So the fake birth certificate problem dates back at least to the 1960s, and this issue was covered by the Post a decade ago.  Yet somehow, in 2018, editors at the Post apparently didn’t bother to check their own archives, nor did they give the State Department adequate opportunity to respond to the “reporting” of Seiff, who constructed a bogus tale of “surging” passport denials, based on anecdotes by immigration lawyers.

The legal case mentioned by Nauert involved a class-action lawsuit against the federal government when Hillary Clinton was Secretary of State, which is why it was called Castelano v. Clinton. (Read the final 2009 settlement here.) The fact is that there were many thousands of people who were born in Mexico, but their parents bribed midwives and doctors in Texas to provide these Mexican babies with phony U.S. birth certificates. Obviously, most of these fake birth certificate cases would have been steadily weeded out over the years, so that common sense tells us that such cases cannot be suddenly “surging” in 2018. Yet facts and common sense play no part in the kind of “journalism” now produced by the anti-Trump “fake news” industry, which will resort to any means necessary to manufacture libels against the President.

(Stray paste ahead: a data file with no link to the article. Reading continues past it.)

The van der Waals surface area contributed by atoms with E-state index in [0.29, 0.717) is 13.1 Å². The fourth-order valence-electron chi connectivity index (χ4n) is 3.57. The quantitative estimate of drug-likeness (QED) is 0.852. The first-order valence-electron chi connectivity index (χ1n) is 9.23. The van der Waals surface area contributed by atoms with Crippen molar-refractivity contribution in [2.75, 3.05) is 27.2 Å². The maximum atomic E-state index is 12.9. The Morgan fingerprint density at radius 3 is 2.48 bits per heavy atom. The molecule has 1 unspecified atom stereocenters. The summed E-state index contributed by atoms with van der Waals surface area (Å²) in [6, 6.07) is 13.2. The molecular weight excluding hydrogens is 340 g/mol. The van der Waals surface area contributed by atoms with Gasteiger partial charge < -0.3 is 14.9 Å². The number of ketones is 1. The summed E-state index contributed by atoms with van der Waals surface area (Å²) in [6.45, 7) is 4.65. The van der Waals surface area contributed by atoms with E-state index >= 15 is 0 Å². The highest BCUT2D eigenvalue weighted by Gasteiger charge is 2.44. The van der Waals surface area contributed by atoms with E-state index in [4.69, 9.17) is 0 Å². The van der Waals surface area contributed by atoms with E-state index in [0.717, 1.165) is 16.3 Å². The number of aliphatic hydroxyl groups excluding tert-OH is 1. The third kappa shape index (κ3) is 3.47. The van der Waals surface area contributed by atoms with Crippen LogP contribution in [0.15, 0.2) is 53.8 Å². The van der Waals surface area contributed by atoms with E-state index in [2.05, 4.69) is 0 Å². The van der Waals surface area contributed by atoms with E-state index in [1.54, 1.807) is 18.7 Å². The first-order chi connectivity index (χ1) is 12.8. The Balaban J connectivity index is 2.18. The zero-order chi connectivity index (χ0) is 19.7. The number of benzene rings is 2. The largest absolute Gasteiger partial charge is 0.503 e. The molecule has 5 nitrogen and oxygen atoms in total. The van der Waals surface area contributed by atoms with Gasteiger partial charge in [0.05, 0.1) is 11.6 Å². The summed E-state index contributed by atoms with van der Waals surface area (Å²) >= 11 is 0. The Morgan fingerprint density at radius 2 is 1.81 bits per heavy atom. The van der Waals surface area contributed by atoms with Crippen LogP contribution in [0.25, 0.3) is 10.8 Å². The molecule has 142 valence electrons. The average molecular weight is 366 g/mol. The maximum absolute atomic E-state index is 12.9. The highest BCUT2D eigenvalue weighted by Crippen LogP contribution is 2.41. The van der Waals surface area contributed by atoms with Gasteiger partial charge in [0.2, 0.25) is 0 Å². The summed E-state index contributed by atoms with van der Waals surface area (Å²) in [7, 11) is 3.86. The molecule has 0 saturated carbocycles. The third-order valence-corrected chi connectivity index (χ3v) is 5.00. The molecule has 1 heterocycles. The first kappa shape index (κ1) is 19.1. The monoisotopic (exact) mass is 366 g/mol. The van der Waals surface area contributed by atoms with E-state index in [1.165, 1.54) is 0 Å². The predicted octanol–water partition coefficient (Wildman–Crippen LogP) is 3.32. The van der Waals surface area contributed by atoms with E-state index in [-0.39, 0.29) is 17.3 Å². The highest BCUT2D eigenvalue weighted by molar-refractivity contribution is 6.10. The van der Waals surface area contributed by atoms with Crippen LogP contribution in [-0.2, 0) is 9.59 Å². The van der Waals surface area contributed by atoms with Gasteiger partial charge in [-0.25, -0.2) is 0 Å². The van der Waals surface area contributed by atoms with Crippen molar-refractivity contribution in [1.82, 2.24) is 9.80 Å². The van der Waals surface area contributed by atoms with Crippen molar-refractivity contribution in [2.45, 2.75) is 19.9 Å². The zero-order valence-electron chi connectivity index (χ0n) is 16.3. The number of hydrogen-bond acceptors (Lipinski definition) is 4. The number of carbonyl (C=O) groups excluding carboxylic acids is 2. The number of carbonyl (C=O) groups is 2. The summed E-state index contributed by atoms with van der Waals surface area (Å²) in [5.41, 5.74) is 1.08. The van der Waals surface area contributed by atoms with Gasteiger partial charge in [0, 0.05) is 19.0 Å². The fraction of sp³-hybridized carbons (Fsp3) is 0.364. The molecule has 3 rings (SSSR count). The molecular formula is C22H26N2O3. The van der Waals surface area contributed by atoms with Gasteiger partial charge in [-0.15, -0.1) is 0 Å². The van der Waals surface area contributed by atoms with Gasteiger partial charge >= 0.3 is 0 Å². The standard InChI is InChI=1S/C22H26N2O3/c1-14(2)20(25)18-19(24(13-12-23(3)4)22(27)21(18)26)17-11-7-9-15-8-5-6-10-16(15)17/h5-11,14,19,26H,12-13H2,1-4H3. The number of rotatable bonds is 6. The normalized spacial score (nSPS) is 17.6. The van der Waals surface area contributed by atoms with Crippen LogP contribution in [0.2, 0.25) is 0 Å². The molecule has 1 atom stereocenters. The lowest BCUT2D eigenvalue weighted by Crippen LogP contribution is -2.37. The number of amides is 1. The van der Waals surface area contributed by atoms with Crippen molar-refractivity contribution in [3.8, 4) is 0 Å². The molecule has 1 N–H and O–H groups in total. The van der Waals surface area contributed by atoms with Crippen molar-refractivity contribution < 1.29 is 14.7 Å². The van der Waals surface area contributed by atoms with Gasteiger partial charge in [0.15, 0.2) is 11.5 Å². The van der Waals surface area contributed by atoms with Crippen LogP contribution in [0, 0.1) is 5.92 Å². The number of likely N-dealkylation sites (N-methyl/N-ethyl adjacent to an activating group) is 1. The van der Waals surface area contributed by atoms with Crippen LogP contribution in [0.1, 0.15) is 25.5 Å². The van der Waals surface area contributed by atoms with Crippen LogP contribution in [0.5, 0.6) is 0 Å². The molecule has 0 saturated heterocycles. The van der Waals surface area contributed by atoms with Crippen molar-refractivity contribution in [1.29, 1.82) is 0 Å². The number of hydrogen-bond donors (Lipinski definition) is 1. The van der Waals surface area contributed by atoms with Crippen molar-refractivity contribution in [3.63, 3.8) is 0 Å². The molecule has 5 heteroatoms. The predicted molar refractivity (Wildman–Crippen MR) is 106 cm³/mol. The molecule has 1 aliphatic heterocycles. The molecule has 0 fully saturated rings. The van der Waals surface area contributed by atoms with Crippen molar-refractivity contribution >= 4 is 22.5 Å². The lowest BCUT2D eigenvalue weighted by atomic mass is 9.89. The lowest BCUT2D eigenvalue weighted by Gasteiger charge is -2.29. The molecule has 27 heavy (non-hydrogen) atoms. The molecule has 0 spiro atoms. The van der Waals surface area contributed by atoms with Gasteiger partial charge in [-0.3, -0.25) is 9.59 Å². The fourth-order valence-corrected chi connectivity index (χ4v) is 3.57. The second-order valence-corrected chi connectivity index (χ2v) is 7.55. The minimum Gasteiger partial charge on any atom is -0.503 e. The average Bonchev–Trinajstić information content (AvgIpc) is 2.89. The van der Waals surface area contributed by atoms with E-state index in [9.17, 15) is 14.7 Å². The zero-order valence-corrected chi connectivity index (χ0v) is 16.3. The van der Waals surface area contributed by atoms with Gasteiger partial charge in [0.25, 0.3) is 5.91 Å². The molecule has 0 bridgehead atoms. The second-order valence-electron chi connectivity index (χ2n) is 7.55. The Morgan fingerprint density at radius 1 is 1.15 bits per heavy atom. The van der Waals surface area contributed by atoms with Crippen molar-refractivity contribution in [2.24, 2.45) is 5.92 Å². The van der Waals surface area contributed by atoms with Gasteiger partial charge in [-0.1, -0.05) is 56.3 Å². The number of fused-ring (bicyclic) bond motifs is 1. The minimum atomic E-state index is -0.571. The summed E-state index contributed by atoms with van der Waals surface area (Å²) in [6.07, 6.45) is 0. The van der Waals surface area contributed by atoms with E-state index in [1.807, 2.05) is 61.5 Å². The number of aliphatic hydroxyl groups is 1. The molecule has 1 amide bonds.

The phony Post story quickly ricocheted around the Internet. It was promoted on Twitter by MSNBC’s Chris Hayes and, in turn, this prompted a threat by Arizona Democrat Rep. Reuben Gallegos:

If you are a US government official and you are deporting Americans be warned. When the worm turns you will not be safe because you were just following orders. You do not have to take part in illegal acts ordered by this President’s administration.